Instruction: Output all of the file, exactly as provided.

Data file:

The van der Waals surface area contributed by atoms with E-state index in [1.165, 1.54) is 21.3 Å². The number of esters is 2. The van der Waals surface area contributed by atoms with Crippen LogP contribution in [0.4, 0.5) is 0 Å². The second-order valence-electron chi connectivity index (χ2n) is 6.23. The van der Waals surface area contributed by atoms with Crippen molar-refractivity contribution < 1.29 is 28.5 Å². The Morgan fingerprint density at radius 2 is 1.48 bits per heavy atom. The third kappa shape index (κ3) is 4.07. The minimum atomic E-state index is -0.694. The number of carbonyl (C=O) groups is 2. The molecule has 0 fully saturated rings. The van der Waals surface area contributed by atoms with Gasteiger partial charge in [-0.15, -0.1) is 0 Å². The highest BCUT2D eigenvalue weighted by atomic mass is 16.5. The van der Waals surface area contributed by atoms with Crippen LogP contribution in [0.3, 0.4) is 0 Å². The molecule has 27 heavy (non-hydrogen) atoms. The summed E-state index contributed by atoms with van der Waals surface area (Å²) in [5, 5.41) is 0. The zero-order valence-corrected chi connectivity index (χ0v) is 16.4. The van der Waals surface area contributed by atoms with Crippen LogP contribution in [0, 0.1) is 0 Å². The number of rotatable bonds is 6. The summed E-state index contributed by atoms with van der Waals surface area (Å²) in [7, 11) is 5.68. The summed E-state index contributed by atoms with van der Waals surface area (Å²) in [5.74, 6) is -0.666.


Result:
The van der Waals surface area contributed by atoms with E-state index in [1.165, 1.54) is 21.3 Å². The number of esters is 2. The van der Waals surface area contributed by atoms with Crippen LogP contribution in [0.4, 0.5) is 0 Å². The second-order valence-electron chi connectivity index (χ2n) is 6.23. The van der Waals surface area contributed by atoms with Crippen molar-refractivity contribution < 1.29 is 28.5 Å². The Morgan fingerprint density at radius 2 is 1.48 bits per heavy atom. The third kappa shape index (κ3) is 4.07. The minimum atomic E-state index is -0.694. The number of carbonyl (C=O) groups is 2. The molecule has 0 fully saturated rings. The van der Waals surface area contributed by atoms with Gasteiger partial charge in [-0.15, -0.1) is 0 Å². The highest BCUT2D eigenvalue weighted by atomic mass is 16.5. The van der Waals surface area contributed by atoms with Crippen LogP contribution in [0.3, 0.4) is 0 Å². The molecule has 27 heavy (non-hydrogen) atoms. The summed E-state index contributed by atoms with van der Waals surface area (Å²) in [5, 5.41) is 0. The zero-order valence-corrected chi connectivity index (χ0v) is 16.4. The van der Waals surface area contributed by atoms with Crippen LogP contribution in [0, 0.1) is 0 Å². The number of rotatable bonds is 6. The summed E-state index contributed by atoms with van der Waals surface area (Å²) in [7, 11) is 5.68. The summed E-state index contributed by atoms with van der Waals surface area (Å²) in [5.74, 6) is -0.666.